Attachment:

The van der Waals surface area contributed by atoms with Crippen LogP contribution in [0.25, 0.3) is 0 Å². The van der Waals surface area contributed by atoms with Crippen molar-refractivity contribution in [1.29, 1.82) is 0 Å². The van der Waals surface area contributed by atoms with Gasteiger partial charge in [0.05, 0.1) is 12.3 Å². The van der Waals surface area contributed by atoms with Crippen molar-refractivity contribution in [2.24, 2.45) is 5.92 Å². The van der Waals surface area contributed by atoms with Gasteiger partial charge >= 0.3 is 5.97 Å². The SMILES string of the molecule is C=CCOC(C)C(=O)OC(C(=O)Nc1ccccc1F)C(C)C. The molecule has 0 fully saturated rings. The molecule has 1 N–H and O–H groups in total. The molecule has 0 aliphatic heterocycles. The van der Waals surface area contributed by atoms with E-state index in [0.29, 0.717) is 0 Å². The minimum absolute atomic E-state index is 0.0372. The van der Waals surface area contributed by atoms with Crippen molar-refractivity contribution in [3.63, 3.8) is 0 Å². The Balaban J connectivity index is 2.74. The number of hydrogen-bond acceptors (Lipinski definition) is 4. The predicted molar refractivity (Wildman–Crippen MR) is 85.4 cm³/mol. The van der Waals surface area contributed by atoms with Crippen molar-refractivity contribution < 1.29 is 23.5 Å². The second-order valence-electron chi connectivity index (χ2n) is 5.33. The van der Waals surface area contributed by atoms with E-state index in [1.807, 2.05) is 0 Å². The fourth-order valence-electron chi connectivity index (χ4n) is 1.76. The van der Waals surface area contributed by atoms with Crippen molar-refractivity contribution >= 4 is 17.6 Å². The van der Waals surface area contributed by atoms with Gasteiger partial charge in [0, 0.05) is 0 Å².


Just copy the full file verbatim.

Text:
The van der Waals surface area contributed by atoms with Crippen LogP contribution in [0.25, 0.3) is 0 Å². The van der Waals surface area contributed by atoms with Crippen molar-refractivity contribution in [1.29, 1.82) is 0 Å². The van der Waals surface area contributed by atoms with Gasteiger partial charge in [0.05, 0.1) is 12.3 Å². The van der Waals surface area contributed by atoms with Crippen molar-refractivity contribution in [2.24, 2.45) is 5.92 Å². The van der Waals surface area contributed by atoms with Gasteiger partial charge >= 0.3 is 5.97 Å². The SMILES string of the molecule is C=CCOC(C)C(=O)OC(C(=O)Nc1ccccc1F)C(C)C. The molecule has 0 fully saturated rings. The molecule has 1 N–H and O–H groups in total. The molecule has 0 aliphatic heterocycles. The van der Waals surface area contributed by atoms with E-state index in [0.29, 0.717) is 0 Å². The minimum absolute atomic E-state index is 0.0372. The van der Waals surface area contributed by atoms with Crippen molar-refractivity contribution in [3.63, 3.8) is 0 Å². The Balaban J connectivity index is 2.74. The number of hydrogen-bond acceptors (Lipinski definition) is 4. The predicted molar refractivity (Wildman–Crippen MR) is 85.4 cm³/mol. The van der Waals surface area contributed by atoms with Crippen molar-refractivity contribution < 1.29 is 23.5 Å². The second-order valence-electron chi connectivity index (χ2n) is 5.33. The van der Waals surface area contributed by atoms with E-state index in [1.807, 2.05) is 0 Å². The fourth-order valence-electron chi connectivity index (χ4n) is 1.76. The van der Waals surface area contributed by atoms with Crippen molar-refractivity contribution >= 4 is 17.6 Å². The van der Waals surface area contributed by atoms with Gasteiger partial charge in [0, 0.05) is 0 Å².